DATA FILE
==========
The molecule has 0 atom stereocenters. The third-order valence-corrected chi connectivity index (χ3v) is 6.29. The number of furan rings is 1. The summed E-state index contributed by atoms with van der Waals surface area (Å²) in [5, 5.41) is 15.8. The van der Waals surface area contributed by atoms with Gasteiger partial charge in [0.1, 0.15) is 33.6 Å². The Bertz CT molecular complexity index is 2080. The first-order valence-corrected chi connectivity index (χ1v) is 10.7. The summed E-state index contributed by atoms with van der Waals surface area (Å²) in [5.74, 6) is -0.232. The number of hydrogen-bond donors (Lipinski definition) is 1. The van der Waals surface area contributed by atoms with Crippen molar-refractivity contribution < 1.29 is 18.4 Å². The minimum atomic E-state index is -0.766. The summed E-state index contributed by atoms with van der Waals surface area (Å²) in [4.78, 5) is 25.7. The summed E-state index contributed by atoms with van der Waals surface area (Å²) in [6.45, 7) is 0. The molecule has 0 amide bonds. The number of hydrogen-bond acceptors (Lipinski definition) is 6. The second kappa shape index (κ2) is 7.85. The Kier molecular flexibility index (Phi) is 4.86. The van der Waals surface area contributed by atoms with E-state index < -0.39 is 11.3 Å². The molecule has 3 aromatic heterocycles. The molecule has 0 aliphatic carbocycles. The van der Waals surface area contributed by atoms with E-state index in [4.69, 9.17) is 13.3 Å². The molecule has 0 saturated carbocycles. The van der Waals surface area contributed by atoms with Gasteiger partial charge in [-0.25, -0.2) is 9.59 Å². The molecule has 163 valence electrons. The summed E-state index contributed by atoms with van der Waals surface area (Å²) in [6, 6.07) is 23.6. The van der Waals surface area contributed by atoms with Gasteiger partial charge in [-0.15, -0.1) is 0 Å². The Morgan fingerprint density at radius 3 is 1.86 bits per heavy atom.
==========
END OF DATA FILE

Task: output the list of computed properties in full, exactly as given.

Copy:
The molecule has 0 atom stereocenters. The third-order valence-corrected chi connectivity index (χ3v) is 6.29. The number of furan rings is 1. The summed E-state index contributed by atoms with van der Waals surface area (Å²) in [5, 5.41) is 15.8. The van der Waals surface area contributed by atoms with Gasteiger partial charge in [0.1, 0.15) is 33.6 Å². The Bertz CT molecular complexity index is 2080. The first-order valence-corrected chi connectivity index (χ1v) is 10.7. The summed E-state index contributed by atoms with van der Waals surface area (Å²) in [5.74, 6) is -0.232. The number of hydrogen-bond donors (Lipinski definition) is 1. The van der Waals surface area contributed by atoms with Crippen molar-refractivity contribution < 1.29 is 18.4 Å². The minimum atomic E-state index is -0.766. The summed E-state index contributed by atoms with van der Waals surface area (Å²) in [4.78, 5) is 25.7. The summed E-state index contributed by atoms with van der Waals surface area (Å²) in [6.45, 7) is 0. The molecule has 0 amide bonds. The number of hydrogen-bond acceptors (Lipinski definition) is 6. The second kappa shape index (κ2) is 7.85. The Kier molecular flexibility index (Phi) is 4.86. The van der Waals surface area contributed by atoms with E-state index < -0.39 is 11.3 Å². The molecule has 3 aromatic heterocycles. The molecule has 0 aliphatic carbocycles. The van der Waals surface area contributed by atoms with E-state index in [4.69, 9.17) is 13.3 Å². The molecule has 0 saturated carbocycles. The van der Waals surface area contributed by atoms with Gasteiger partial charge in [-0.25, -0.2) is 9.59 Å². The molecule has 163 valence electrons. The summed E-state index contributed by atoms with van der Waals surface area (Å²) in [6, 6.07) is 23.6. The van der Waals surface area contributed by atoms with Gasteiger partial charge in [-0.15, -0.1) is 0 Å². The Morgan fingerprint density at radius 3 is 1.86 bits per heavy atom.